Maura Robinson, BS; and
Cecile Rose, MD, MPH
United States military personnel and civilian contractors deployed to Iraq and Afghanistan may be at risk for respiratory symptoms and chronic lung disease, including asthma and constrictive bronchiolitis. Respiratory therapists can play an important role in ensuring that patients who have respiratory symptoms following deployment are provided with appropriate referral and high-quality lung function testing as part of their diagnostic evaluation.
Since 2001, approximately 2 million US military men and women have deployed to Iraq or Afghanistan in support of OIF (Operation Iraqi Freedom) or OEF (Operation Enduring Freedom), respectively. Over the past decade, evidence has emerged that military personnel and civilian workers sent to southwest Asia may be at risk for developing potentially disabling chronic lung diseases, including asthma and constrictive bronchiolitis (CB).1,2 Specific environmental inhalation exposures of concern include ambient desert dusts, emissions from burn pits where waste products are incinerated, industrial pollutants, secondhand smoke, and airborne contaminants associated with degraded soils.
Reports of increased acute respiratory illnesses in deployed troops began surfacing in 2004.3 Subsequent epidemiologic studies showed that deployers have higher rates of newly reported respiratory symptoms than nondeployers (14% versus 10%), although rates of physician-diagnosed asthma and chronic Lung Disease Following Deployment in Iraq and Afghanistan
bronchitis were not increased.4 More recent studies suggest that obstructive airways diseases, including asthma and constrictive bronchiolitis, are occurring in excess in returning troops.1,5 The magnitude and spectrum of respiratory illnesses from deployment are difficult to judge. Lack of predeployment spirometry and challenges with diagnosis limit accurate estimates of disease incidence and prevalence.
Inhalational Exposures of Concern
According to Department of Defense (DoD) estimates, in a typical military operation, each American soldier generates nine to 12 pounds of waste a day. That waste must be burned in pits or incinerators, or trucked to landfills, which are often not readily available. The open burning of solid and chemical wastes has been practiced in areas of southwest Asia where military personnel are stationed.6 Open air burn pits and simple incinerators with limited pollution controls generate smoke plumes with poorly characterized and highly variable constituents. Increasing concern about burn pit combustion product exposures is being expressed by returning troops.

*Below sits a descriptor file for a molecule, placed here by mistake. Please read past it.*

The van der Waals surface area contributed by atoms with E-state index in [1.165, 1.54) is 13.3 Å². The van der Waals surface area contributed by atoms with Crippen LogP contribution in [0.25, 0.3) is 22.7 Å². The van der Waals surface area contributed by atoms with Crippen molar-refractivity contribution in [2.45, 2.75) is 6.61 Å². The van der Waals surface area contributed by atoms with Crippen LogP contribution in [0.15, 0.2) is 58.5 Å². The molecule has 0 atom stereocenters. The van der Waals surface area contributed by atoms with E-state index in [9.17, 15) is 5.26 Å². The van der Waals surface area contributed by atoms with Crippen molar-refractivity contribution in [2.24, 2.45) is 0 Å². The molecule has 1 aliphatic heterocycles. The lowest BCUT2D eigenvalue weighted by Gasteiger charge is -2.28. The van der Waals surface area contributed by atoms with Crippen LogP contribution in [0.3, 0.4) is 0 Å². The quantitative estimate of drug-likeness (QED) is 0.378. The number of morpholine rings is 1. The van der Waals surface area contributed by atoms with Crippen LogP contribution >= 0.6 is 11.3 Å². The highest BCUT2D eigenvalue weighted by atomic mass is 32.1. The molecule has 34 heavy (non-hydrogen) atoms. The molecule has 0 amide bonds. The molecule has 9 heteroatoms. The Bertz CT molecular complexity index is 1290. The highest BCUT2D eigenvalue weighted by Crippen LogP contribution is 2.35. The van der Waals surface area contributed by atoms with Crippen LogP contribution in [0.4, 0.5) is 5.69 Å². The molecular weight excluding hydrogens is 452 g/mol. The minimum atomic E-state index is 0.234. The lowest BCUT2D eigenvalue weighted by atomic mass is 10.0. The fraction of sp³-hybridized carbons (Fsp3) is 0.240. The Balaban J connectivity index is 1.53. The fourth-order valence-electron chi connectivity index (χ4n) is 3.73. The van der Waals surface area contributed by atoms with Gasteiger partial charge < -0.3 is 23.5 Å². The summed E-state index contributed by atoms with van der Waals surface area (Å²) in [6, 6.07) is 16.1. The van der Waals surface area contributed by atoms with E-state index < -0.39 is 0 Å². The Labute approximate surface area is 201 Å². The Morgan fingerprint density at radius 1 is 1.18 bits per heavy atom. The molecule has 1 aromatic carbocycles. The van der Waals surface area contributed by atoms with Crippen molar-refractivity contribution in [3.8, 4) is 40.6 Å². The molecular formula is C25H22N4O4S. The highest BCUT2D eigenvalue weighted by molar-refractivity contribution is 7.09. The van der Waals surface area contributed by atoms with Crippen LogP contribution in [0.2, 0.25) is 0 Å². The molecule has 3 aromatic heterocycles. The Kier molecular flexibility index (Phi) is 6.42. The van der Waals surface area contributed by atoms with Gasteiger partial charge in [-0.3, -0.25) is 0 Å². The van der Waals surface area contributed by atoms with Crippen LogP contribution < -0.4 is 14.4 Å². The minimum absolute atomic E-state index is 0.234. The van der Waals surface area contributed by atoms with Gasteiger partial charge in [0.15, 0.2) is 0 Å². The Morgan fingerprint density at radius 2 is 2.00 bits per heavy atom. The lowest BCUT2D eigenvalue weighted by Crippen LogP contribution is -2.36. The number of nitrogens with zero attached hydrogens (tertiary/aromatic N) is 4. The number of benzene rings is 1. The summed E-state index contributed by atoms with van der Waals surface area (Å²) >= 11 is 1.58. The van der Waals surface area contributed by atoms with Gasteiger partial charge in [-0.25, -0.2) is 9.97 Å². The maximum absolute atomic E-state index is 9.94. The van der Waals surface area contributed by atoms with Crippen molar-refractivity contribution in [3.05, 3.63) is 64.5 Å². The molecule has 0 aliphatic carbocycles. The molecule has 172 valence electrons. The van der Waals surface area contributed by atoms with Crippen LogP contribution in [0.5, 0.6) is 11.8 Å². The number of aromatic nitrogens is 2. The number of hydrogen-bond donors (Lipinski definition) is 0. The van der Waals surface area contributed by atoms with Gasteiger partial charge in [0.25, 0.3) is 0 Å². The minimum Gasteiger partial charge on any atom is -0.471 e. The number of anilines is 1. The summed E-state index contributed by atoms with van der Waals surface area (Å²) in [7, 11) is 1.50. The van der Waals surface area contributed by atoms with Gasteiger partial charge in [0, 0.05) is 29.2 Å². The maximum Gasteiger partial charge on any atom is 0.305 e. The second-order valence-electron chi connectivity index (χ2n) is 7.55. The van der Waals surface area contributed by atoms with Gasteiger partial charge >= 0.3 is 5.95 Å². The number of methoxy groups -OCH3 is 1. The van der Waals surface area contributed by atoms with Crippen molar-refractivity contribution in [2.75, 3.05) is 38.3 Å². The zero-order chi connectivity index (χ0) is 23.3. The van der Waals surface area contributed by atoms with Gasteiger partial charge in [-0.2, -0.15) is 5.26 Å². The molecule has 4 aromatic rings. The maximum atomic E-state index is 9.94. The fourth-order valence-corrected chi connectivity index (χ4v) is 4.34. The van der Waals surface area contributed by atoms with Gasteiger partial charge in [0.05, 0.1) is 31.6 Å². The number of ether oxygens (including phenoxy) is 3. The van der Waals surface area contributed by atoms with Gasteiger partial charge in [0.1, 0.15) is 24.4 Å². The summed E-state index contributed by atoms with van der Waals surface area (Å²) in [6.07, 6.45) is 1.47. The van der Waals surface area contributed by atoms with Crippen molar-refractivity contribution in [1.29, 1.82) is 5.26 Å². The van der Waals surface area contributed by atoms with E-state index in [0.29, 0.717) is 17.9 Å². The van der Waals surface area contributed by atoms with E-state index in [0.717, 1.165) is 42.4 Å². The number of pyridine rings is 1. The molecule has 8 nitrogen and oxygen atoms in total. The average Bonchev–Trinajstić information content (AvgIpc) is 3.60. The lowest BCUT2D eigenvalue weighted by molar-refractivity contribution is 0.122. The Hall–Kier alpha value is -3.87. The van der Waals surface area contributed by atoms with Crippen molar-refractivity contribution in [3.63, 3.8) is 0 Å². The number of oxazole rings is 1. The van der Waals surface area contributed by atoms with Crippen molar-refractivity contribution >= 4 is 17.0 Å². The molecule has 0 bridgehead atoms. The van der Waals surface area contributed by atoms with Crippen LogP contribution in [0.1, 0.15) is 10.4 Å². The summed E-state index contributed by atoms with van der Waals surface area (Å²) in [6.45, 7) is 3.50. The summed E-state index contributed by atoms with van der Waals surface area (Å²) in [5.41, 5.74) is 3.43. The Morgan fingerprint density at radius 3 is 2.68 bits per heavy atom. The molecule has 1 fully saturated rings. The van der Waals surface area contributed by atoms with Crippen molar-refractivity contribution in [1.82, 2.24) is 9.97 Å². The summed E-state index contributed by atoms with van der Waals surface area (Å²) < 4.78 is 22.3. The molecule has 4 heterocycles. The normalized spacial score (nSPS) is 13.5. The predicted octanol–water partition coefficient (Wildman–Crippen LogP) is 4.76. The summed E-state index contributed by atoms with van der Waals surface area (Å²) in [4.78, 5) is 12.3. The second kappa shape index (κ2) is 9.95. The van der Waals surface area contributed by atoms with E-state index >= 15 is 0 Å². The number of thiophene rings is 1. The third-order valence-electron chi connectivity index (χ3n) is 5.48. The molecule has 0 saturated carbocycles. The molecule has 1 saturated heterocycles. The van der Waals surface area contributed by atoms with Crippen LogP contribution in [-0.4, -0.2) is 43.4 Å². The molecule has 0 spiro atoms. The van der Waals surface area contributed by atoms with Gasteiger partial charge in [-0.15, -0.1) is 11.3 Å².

Exposure to crustal dust and sand storms, sometimes lasting for days and often intense enough to
obscure visibility, is an ongoing problem facing deployed troops .
Exposure to smoke from burning oil wells was a concern during Operations Desert Shield/Desert Storm8 in the early 1990s. Although oil well fires have not been as much of a concern in the more recent southwest Asia theaters of operation, exposure to smoke from other types of industrial fires has been a problem in certain areas. A fire at the Mishraq State Sulfur Mine plant in Mosul, Iraq, in June 2003 burned for 3 weeks and released a sustained plume of smoke over a geographic area extending 25 km to the south and 50 km north to the Mosul Airfield. The plume contained variable but frequently high quantities of particulate matter, hydrogen sulfide (H2S), and sulfur dioxide (SO2).9 These oxides of sulfur are known causes of bronchiolitis.10 The US Army Public Health Command estimates that more than 6,000 returning troops (based on unit location) may have been exposed to the sulfur fire plume.
Cigarette smoking and secondhand smoke.Tobacco addiction is a significant health problem for our armed forces, and the potential effects of cigarette smoke on the lung function of US military personnel are substantial. In 2005, the rate of smoking in the military was reported at 32.2%, compared to 21% of the civilian population. By 2008, there was no significant change, with a smoking rate of 31%, despite declining smoking rates in the general public.12 Studies by the DoD have found a significant rise in smoking initiation and recidivism with troop deployment, especially in soldiers with prolonged or repeated deployments and in those with combat exposure. Besides the well-known long-term health risks of smoking, new onset smoking has been associated with risk for acute eosinophilic pneumonia in deployed military personnel.
Airways Diseases Associated with DeploymentNome